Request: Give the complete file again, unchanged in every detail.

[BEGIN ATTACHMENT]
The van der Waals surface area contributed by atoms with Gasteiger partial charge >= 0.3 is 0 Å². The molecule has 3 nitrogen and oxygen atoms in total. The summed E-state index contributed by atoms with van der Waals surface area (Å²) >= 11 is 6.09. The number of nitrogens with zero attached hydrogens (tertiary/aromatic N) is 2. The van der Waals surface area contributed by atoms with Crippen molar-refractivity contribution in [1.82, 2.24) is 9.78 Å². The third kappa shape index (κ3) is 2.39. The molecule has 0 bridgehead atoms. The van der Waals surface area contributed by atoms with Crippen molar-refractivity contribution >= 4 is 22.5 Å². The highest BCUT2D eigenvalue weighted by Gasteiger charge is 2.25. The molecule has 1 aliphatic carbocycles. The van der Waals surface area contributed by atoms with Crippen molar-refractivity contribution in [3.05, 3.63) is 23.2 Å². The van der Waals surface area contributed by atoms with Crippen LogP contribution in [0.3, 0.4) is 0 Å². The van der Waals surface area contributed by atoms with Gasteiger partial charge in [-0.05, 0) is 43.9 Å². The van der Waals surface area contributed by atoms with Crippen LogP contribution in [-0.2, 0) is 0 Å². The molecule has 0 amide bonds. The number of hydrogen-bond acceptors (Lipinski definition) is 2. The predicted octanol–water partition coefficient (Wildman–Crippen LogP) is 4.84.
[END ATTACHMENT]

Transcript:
The van der Waals surface area contributed by atoms with Gasteiger partial charge >= 0.3 is 0 Å². The molecule has 3 nitrogen and oxygen atoms in total. The summed E-state index contributed by atoms with van der Waals surface area (Å²) >= 11 is 6.09. The number of nitrogens with zero attached hydrogens (tertiary/aromatic N) is 2. The van der Waals surface area contributed by atoms with Crippen molar-refractivity contribution in [1.82, 2.24) is 9.78 Å². The third kappa shape index (κ3) is 2.39. The molecule has 0 bridgehead atoms. The van der Waals surface area contributed by atoms with Crippen molar-refractivity contribution >= 4 is 22.5 Å². The highest BCUT2D eigenvalue weighted by Gasteiger charge is 2.25. The molecule has 1 aliphatic carbocycles. The van der Waals surface area contributed by atoms with Crippen molar-refractivity contribution in [3.05, 3.63) is 23.2 Å². The van der Waals surface area contributed by atoms with Crippen LogP contribution in [0.3, 0.4) is 0 Å². The van der Waals surface area contributed by atoms with Gasteiger partial charge in [-0.05, 0) is 43.9 Å². The van der Waals surface area contributed by atoms with Crippen LogP contribution in [-0.2, 0) is 0 Å². The molecule has 0 amide bonds. The number of hydrogen-bond acceptors (Lipinski definition) is 2. The predicted octanol–water partition coefficient (Wildman–Crippen LogP) is 4.84.